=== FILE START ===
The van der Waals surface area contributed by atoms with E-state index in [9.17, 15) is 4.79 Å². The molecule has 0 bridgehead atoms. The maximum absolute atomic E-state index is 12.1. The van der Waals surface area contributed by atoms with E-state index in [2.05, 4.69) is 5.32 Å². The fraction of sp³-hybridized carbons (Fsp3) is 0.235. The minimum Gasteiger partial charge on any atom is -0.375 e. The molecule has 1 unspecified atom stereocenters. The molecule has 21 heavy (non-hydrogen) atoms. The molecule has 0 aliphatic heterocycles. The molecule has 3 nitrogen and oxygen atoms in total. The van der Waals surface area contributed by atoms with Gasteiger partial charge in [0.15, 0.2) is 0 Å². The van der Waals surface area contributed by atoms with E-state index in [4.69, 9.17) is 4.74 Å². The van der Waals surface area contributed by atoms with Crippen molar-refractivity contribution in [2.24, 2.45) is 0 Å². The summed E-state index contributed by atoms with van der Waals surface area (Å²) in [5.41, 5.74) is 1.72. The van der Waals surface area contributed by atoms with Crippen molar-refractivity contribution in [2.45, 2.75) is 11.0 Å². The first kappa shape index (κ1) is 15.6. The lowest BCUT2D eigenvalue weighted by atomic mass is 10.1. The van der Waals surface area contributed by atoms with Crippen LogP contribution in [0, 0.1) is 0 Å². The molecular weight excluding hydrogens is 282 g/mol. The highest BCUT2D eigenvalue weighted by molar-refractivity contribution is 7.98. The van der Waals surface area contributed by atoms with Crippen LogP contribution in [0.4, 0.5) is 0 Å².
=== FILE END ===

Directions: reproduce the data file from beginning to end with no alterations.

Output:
The van der Waals surface area contributed by atoms with E-state index in [9.17, 15) is 4.79 Å². The molecule has 0 bridgehead atoms. The maximum absolute atomic E-state index is 12.1. The van der Waals surface area contributed by atoms with E-state index in [2.05, 4.69) is 5.32 Å². The fraction of sp³-hybridized carbons (Fsp3) is 0.235. The minimum Gasteiger partial charge on any atom is -0.375 e. The molecule has 1 unspecified atom stereocenters. The molecule has 21 heavy (non-hydrogen) atoms. The molecule has 0 aliphatic heterocycles. The molecule has 3 nitrogen and oxygen atoms in total. The van der Waals surface area contributed by atoms with Gasteiger partial charge in [0.15, 0.2) is 0 Å². The van der Waals surface area contributed by atoms with E-state index in [4.69, 9.17) is 4.74 Å². The van der Waals surface area contributed by atoms with Crippen molar-refractivity contribution in [2.24, 2.45) is 0 Å². The summed E-state index contributed by atoms with van der Waals surface area (Å²) in [5.41, 5.74) is 1.72. The van der Waals surface area contributed by atoms with Crippen molar-refractivity contribution in [2.45, 2.75) is 11.0 Å². The first kappa shape index (κ1) is 15.6. The lowest BCUT2D eigenvalue weighted by atomic mass is 10.1. The van der Waals surface area contributed by atoms with Crippen LogP contribution in [0, 0.1) is 0 Å². The molecular weight excluding hydrogens is 282 g/mol. The highest BCUT2D eigenvalue weighted by molar-refractivity contribution is 7.98. The van der Waals surface area contributed by atoms with Crippen LogP contribution in [0.4, 0.5) is 0 Å².